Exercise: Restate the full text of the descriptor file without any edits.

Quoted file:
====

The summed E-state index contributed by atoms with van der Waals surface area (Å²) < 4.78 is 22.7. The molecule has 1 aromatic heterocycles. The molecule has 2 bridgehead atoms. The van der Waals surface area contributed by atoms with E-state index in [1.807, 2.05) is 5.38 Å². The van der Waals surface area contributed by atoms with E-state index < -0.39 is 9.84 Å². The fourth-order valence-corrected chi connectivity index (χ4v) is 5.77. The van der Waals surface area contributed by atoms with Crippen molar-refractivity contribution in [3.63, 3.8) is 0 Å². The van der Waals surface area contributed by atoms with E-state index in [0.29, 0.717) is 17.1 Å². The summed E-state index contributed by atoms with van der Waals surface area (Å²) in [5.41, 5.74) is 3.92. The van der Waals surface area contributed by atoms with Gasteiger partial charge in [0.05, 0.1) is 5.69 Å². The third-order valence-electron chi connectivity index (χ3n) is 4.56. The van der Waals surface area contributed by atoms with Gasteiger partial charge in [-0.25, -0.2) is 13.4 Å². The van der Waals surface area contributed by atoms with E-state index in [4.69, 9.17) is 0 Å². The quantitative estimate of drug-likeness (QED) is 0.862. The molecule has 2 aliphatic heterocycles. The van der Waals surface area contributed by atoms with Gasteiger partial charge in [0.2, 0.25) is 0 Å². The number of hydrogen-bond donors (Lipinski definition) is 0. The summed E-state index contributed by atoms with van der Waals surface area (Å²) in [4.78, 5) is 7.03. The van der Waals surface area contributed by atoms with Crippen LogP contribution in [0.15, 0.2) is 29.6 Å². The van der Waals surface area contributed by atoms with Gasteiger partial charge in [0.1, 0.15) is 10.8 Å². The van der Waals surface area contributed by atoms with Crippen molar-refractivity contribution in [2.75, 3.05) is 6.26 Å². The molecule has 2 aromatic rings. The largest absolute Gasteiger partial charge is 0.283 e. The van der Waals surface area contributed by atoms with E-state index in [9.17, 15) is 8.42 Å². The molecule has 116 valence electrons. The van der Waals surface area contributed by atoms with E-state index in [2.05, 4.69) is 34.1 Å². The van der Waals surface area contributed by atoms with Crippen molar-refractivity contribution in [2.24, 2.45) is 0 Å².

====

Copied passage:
The summed E-state index contributed by atoms with van der Waals surface area (Å²) < 4.78 is 22.7. The molecule has 1 aromatic heterocycles. The molecule has 2 bridgehead atoms. The van der Waals surface area contributed by atoms with E-state index in [1.807, 2.05) is 5.38 Å². The van der Waals surface area contributed by atoms with E-state index < -0.39 is 9.84 Å². The fourth-order valence-corrected chi connectivity index (χ4v) is 5.77. The van der Waals surface area contributed by atoms with Crippen molar-refractivity contribution in [3.63, 3.8) is 0 Å². The van der Waals surface area contributed by atoms with E-state index in [0.29, 0.717) is 17.1 Å². The summed E-state index contributed by atoms with van der Waals surface area (Å²) in [5.41, 5.74) is 3.92. The van der Waals surface area contributed by atoms with Gasteiger partial charge in [0.05, 0.1) is 5.69 Å². The third-order valence-electron chi connectivity index (χ3n) is 4.56. The van der Waals surface area contributed by atoms with Gasteiger partial charge in [-0.25, -0.2) is 13.4 Å². The van der Waals surface area contributed by atoms with E-state index in [4.69, 9.17) is 0 Å². The quantitative estimate of drug-likeness (QED) is 0.862. The molecule has 2 aliphatic heterocycles. The van der Waals surface area contributed by atoms with Gasteiger partial charge in [0.2, 0.25) is 0 Å². The number of hydrogen-bond donors (Lipinski definition) is 0. The summed E-state index contributed by atoms with van der Waals surface area (Å²) in [4.78, 5) is 7.03. The van der Waals surface area contributed by atoms with Crippen LogP contribution in [0.15, 0.2) is 29.6 Å². The van der Waals surface area contributed by atoms with Gasteiger partial charge in [0.1, 0.15) is 10.8 Å². The van der Waals surface area contributed by atoms with Crippen molar-refractivity contribution in [2.75, 3.05) is 6.26 Å². The molecule has 2 aromatic rings. The largest absolute Gasteiger partial charge is 0.283 e. The van der Waals surface area contributed by atoms with E-state index in [9.17, 15) is 8.42 Å². The molecule has 116 valence electrons. The van der Waals surface area contributed by atoms with E-state index in [2.05, 4.69) is 34.1 Å². The van der Waals surface area contributed by atoms with Crippen molar-refractivity contribution in [2.24, 2.45) is 0 Å².